Ubel and colleagues’ suggestion that response shift researchers do not trust high levels of reported QL is an unwarranted and misconceived representation. The key is that response shift is only an issue when QL scores are compared, either within individuals over time or between individuals who have different perspectives on QL (e.g., the young versus the old) at one point in time. Response shift is not invoked when interpreting a high or, for that matter, low QL score of an individual or group at one point in time.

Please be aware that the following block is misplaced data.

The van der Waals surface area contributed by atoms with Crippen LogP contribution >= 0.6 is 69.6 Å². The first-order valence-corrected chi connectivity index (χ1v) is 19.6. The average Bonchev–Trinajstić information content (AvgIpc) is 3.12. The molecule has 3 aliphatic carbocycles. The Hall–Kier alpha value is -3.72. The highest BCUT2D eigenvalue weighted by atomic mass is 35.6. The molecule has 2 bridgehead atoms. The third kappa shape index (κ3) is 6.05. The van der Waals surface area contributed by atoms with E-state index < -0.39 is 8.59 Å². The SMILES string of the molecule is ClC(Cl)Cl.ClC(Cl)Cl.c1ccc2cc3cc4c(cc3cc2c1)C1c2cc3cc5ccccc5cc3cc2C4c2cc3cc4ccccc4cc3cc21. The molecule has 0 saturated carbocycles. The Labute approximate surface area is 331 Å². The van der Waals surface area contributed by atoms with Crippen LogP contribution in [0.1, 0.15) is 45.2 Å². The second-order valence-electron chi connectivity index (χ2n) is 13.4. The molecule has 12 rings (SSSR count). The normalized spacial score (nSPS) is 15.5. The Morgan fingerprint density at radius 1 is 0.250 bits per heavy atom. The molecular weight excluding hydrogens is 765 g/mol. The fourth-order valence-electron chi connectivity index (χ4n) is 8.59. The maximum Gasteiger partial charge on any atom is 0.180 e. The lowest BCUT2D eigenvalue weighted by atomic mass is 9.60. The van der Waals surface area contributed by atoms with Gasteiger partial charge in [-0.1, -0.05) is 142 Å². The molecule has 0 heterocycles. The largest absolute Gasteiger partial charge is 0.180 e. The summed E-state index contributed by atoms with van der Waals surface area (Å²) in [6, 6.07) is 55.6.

A confusion that Ubel and colleagues highlight is worth mentioning. They rightly point out that changing values can be a mechanism by which people emotionally adapt to illness or disability, thereby exhibiting response shift. In other words, there is a logical circularity “if the operationalization of a mechanism is synonymous with the operationalization of response shift … and “when the process of response shift becomes synonymous with the outcome of response shift” [7; page 74–75]. The Rapkin and Schwartz model deals with this circularity by measuring appraisal and changes in appraisal and inferring response shift when changes in appraisal explain discrepancies between expected and observed QL. The distinction between process (adaptation) and outcome of response shift has also motivated work by Oort and colleagues [8], in which they propose two formal definitions of response shift: response shift according to the measurement perspective and response shift according to the conceptual perspective. Each definition was formulated using the same (statistical) terminology. They also revisited the six above-mentioned interpretational dilemmas and showed how these can be resolved with these formal definitions. By disentangling these two perspectives, the authors hope to facilitate response shift research by providing a consistent and clear terminology, formal definitions and sound statistical approaches.